The federal government plans to escalate its eradication of marijuana plantations in the backwoods of national forests this year, beginning in California with the deployment of larger strike teams and the controversial launching of miniature, remote-controlled spy planes to outfox growers, a top Bush administration official said Thursday.
Agriculture Undersecretary Mark Rey said an increasing number of pot growers financed by Mexican drug cartels are taking cover in the forest, particularly in the southern Sierra Nevada.
"We believe there are as many of them working marijuana gardens on national forests in California as there are Forest Service employees in the state -- upwards of 5,000," said Rey, who oversees the agency.
According to Rey, the administration decided to disclose the planned surge in forest surveillance after The Bee and Associated Press persisted in questioning U.S. Forest Service officials about a $100,000 purchase of two battery-powered "unmanned aerial vehicles."
"We wanted to (clarify) what they are being used for, and what they aren't being used for," Rey said. "Random hunters aren't being spied on by their government."
Public Employees for Environmental Responsibility, a nonprofit group representing whistle-blowers in government, called attention to the robo-planes earlier this week as Forest Service Chief Abigail Kimbell appeared before two U.S. Senate committees to justify the agency's annual budget request.
"A cash-starved Forest Service is buying glitzy hardware with zero justification," the group's director, Jeff Ruch, said in a press release, adding that "the use of spy technology in the domestic U.S. should not be undertaken lightly."
The Forest Service's Law Enforcement and Investigations unit bought the SkySeer craft from a California defense contractor that designed them for law enforcement to videotape suspects from close range without their knowledge, agency documents show.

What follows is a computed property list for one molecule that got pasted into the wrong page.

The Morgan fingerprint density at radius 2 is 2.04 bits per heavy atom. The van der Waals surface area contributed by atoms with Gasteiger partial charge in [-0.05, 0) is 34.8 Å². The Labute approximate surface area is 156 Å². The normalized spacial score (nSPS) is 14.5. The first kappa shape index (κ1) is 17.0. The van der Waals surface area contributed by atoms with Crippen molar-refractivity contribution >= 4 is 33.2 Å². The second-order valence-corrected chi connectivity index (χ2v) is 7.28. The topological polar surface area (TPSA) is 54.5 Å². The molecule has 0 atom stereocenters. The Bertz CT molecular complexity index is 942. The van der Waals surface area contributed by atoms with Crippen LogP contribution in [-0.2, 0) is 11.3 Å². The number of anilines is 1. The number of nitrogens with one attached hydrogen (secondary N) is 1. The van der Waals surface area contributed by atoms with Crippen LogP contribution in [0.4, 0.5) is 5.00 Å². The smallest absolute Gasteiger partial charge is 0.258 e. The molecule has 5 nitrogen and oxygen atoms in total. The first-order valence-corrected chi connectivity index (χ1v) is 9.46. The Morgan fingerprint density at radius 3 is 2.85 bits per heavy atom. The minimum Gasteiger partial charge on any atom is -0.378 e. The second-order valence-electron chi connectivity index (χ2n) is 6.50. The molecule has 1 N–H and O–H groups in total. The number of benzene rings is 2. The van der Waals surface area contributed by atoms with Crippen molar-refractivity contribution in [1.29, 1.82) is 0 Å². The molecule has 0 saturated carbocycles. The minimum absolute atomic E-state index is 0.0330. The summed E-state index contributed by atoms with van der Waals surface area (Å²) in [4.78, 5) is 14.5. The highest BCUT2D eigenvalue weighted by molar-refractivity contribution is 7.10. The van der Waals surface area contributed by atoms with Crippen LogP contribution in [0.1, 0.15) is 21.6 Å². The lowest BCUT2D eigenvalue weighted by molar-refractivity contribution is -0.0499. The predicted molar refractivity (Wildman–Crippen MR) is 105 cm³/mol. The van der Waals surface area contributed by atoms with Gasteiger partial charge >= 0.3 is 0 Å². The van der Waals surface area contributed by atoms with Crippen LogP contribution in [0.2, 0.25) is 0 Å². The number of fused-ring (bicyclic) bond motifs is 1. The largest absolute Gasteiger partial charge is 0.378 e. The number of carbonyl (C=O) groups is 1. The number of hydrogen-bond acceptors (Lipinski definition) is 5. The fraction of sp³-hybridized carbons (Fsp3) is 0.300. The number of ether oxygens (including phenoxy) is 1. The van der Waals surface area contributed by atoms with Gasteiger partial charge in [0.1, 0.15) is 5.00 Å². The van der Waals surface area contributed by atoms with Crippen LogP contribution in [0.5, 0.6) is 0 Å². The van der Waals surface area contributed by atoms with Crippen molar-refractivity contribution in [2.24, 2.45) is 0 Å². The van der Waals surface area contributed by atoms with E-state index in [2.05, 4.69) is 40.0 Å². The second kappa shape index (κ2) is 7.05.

Rey said marijuana growers scatter at the sound of piloted planes and helicopters.
The SkySeer runs quietly and its tiny video camera can resolve whether a person is armed with a handgun from 250 feet in the air -- high enough for the 4-foot-long craft to become invisible from the ground, according to its inventor, Sam De La Torres.
"You can really sneak up on people," said De La Torres, who works at Octatron, a Los Angeles County firm that specializes in military surveillance gear.
Tighter drug enforcement along U.S. borders has led Mexican organized crime gangs to farm marijuana here, primarily on public land, according to the federal Drug Enforcement Administration. The backwoods of the national forests have become the hiding grounds of choice because of the availability of water for irrigation and the aerial cover afforded by the dense canopies.
In 2000, the Forest Service reported the eradication of several marijuana gardens in Hawaii, Kentucky, Tennessee and California, including the Shasta Trinity National Forest where agents seized about 4,300 marijuana plants at one location, according to the DEA.
Since then, law enforcers have uprooted up to 6 million marijuana plants in California national forests, Rey said.
The drones will allow agents to assess potential dangers before making arrests, he said.
Once the plane's front-mounted camera finds its target, operators can switch the craft to circling mode and activate a telephoto camera that transmits wirelessly to ground crews, De La Torres said.
Operators pilot the craft by clicking and dragging markers across maps on a laptop computer. The plane can fly one hour on its battery charge.
One of the two Forest Service-purchased models has a "thermal camera" to record heat signatures at night, he said.
Ruch, the employee group representative, said he learned about the aerial monitoring devices from Jack Gregory, a recently retired Forest Service official, and filed a federal Freedom of Information request to find out why the agency wanted to use drones.
Gregory, who supervised agency law enforcement for 32 years, said he cannot see how spy planes would give agents an edge on criminals in the forest.
"Finding meth labs and marijuana plantations in the national forest is not hard to do. We used real airplane overflights," said Gregory, who last worked as an agent in charge of enforcement in the Southeast.
"Our problem is we don't have enough officers to take them down."